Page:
Can a person who’s lived a life of sin be called good? I’d thought for a long time that the answer was no, but ever since I came to Luisant I’ve been reconsidering. How could someone like Cadence ever be called anything but good?
She inspired me to be a protector, instead of a killer. I watched her shield the lives and happiness of others with her body and soul, to sin so that others don’t need to. To kill so that people like Henry can save. It took me a while to figure it out, but I followed her example. I did my best to be by her side when things got dark so that I could see how she would shine, so that perhaps I could catch some of her light and learn to use it like she did.
I now see her for the rest of what she is. Someone who’s taken on more than they’re sure they can handle. Someone who rises to meet the challenges and expectations of the people around them, who pushes themself beyond their limits because it’s needed, who will burn themself at both ends if it means saving their community. Someone who is Just. So. Tired. She’s been chosen by her community to be their voice of reason, their rock, their sword, and their shield. What an Honor. What a Tragedy.
I know that she can’t keep it up by herself. The people don’t see me like they see her. I didn’t grow up among them, I don’t blame them. As much as I want to help her, I can’t take these responsibilities out of her hands. But I can stay with her when she’s overwhelmed. I can watch the town while she eats. I can hold a sword for a while, no matter how poorly it fits in my hand. I can be there when she feels alone. I can’t take this weight from her, but I can do my best to bear it alongside her.
I’ve never felt love in this way before. I look at her and I don’t feel giddy or nervous. My palms don’t sweat, my knees remain still, I feel none of the storybook romance tells. It was not love at first sight. Nor second, nor third. It was and is respect. Trust. It is knowing that I can show myself for what I am and not lose her, and the hope that she knows the same of me. Love like this isn’t measured in romantic notes or poems of adoration, but in the times we’ve set our jaws and faced the dark, and the sounds of our boots as we cross the bridge to protect our people.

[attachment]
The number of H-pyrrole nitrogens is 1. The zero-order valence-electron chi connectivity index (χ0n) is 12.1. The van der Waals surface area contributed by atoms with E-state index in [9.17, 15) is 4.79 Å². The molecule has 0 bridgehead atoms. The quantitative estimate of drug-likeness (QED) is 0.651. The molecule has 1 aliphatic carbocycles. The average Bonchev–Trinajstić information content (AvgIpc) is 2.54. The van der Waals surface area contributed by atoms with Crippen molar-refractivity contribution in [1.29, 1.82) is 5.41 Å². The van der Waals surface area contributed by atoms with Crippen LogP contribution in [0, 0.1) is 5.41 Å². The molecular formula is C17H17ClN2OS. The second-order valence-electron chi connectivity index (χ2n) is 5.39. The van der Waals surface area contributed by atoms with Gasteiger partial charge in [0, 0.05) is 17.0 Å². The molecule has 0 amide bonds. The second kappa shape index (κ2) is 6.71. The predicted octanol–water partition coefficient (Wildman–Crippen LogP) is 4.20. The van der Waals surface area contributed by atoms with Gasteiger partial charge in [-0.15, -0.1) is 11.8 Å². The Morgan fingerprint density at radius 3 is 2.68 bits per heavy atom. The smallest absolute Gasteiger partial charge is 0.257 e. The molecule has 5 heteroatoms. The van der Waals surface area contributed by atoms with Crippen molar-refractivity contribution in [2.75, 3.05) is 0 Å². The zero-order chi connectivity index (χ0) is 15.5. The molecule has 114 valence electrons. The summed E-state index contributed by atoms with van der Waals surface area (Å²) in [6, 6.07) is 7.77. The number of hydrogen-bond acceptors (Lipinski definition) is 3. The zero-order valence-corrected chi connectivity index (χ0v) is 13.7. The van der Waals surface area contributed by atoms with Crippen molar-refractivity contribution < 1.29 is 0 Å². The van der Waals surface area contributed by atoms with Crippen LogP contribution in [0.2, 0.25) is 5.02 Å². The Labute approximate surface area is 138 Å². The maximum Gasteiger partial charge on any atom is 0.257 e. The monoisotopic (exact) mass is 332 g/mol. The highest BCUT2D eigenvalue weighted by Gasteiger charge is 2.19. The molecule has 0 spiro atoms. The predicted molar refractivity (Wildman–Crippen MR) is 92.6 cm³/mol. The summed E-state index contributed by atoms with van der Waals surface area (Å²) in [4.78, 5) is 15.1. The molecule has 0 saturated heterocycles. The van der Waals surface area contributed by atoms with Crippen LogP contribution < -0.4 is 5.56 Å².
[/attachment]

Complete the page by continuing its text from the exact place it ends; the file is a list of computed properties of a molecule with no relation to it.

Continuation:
Our wedding is as we live our lives; brief, blessed time carved out between crises almost six hours later than we’d intended. It’s no less special for its impromptu nature in my eyes, though. More people show up than intended and I feel that pit of fear rise in me. Alphonse’s magic steadies me, and Cadence quotes a curt and harsh line from the Testimonium. An insult to anyone else, but it puts me at ease. Henri asks us our vows.
I’ve never been one to put my feelings into words. And I don’t believe she is either. But we don’t need to be. Perhaps our vows seem strange to others. Harsh and pragmatic. Rude, even. But we know what they mean.
Don’t die. I love you. I trust that you will take care of yourself as you care for me. And I will care for myself as I care for you.
Kill Chiropoler. I will face the unknowable and stare down impossibility at your side. I will be at your back when I’m needed. I will be your strength when your arms falter. Nothing can defeat us if we are together.
Don’t be a bitch. I don’t trust easily. Relying on others is the hardest thing I can do, but I trust that you will be there for me. I put my soul in your hands of my own will. Do not hurt me.
We test our vows in the tunnels less than eight hours after we made them. I pull songs from my youth that I’d long thought forgotten to bolster her spirit, I cut off flanking routes for smaller threats, I distract the skull-monster so she can cut at it with impunity. I stand next to her as her family Saint blesses us, and I can’t help but see a similarity between them. Iron will and indomitable courage. I see what happens when someone gives too much of themself to protect their people in Gabrielle, and I resolve myself to not let the same thing happen to Cadence. I’ll be by her side when the end comes. We’ll face it together.